LGBTQ people fear revocation of abortion rights

Josiah Ramos, a black transgender man, said he fears a Supreme Court decision overturning a longstanding precedent protecting abortion access will have a greater effect on transgender and nonbinary people, who already face barriers to receiving care. .

Josías Ramos.
Josías Ramos.Courtesy of Josías Ramos

“We should all have the right to decide what we want to do with our bodies,” said Ramos, 23, who is also co-director of Black Trans Blessings, a trans-led organization in New York City.

“I’m not ready to have a child,” he added. “So if I, God forbid, were to get pregnant and want an abortion, you’re basically trying to disenfranchise me… and that’s not fair.”

Monday night, Politico reported that a draft majority opinion written by Judge Samuel Alito showed that the court had voted to overturn Roe v. Wade, the landmark decision protecting access to abortion, and another similar decision, Planned Parenthood v. Casey. Chief Justice John Roberts confirmed the authenticity of the draft in a statement on Tuesday.

The opinion, which is not yet final, would give states the ability to regulate or ban abortion. If Roe is capsized, 23 states would institute bans, according to an NBC News analysis of data from the Center for Reproductive Rights. Thirteen states have so-called triggering bans, which would prohibit the proceeding as soon as the precedent is overturned.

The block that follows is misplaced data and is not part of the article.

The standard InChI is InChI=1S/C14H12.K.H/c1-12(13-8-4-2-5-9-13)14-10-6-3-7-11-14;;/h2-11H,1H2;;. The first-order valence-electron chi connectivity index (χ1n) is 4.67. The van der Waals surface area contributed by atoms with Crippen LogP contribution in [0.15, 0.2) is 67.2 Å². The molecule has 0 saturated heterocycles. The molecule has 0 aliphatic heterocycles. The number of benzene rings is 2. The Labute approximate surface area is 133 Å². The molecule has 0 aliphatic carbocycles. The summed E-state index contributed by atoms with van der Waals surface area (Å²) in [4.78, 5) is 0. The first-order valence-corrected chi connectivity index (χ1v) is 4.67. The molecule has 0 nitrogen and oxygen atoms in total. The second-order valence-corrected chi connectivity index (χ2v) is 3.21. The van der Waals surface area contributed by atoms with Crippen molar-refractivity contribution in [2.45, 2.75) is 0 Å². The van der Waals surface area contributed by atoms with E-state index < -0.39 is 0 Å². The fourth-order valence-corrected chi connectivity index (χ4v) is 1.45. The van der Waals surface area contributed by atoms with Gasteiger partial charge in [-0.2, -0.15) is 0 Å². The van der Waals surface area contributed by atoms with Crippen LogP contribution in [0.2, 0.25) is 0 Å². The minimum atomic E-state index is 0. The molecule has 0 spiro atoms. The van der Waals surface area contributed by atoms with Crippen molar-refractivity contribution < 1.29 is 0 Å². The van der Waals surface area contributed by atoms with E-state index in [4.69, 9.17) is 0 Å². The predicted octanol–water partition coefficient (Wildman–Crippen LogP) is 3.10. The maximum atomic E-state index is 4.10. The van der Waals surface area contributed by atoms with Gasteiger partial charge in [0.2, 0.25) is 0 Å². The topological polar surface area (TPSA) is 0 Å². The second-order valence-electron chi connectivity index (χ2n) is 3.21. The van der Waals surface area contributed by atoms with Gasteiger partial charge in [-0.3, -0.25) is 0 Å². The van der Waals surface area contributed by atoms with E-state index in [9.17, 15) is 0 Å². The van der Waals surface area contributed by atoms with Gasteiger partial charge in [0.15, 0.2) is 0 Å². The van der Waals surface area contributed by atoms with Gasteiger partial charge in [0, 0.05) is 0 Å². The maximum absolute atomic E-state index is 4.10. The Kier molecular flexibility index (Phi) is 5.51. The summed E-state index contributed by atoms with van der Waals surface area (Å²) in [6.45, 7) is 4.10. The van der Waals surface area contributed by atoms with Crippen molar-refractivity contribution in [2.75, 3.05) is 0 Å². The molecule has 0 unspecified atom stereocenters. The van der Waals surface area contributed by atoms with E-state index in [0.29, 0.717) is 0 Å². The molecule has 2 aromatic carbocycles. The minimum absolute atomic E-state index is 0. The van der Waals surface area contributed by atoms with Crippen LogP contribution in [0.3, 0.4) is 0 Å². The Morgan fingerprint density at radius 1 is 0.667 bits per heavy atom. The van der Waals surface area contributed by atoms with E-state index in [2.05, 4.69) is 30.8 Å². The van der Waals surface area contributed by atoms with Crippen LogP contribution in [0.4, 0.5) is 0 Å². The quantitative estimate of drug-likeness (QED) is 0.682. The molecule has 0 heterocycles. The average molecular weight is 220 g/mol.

Opinion could change in the next two months before it’s officially released, but LGBTQ people and advocates fear the consequences it could have. Advocates say LGBTQ people are already disproportionately affected by abortion restrictions due to higher rates of medical discrimination and poverty.

Some LGBTQ people also fear the impacts the decision could have on other LGBTQ rights-related rulings, such as Obergefell v. Hodges, which legalized same-sex marriage nationwide in 2015, and Lawrence v. Texas, which found that state laws criminalized consensual same-sex relationships. -Unconstitutional sexual activity in 2003.

Paige Alexandria, a queer woman living in Austin who had an abortion when she was 25, said queer and trans people will be among the first to be affected by the Supreme Court’s opinion if it becomes law in the land.

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Now 31, he is a board member of The Lilith Fund, an abortion fund in Texas, and said that “when Roe falls,” some people will be able to travel out of state to get abortions when they need them.

“But those who cannot secure the financial and logistical resources they need will be forced to carry on with pregnancies they are not ready for,” she said.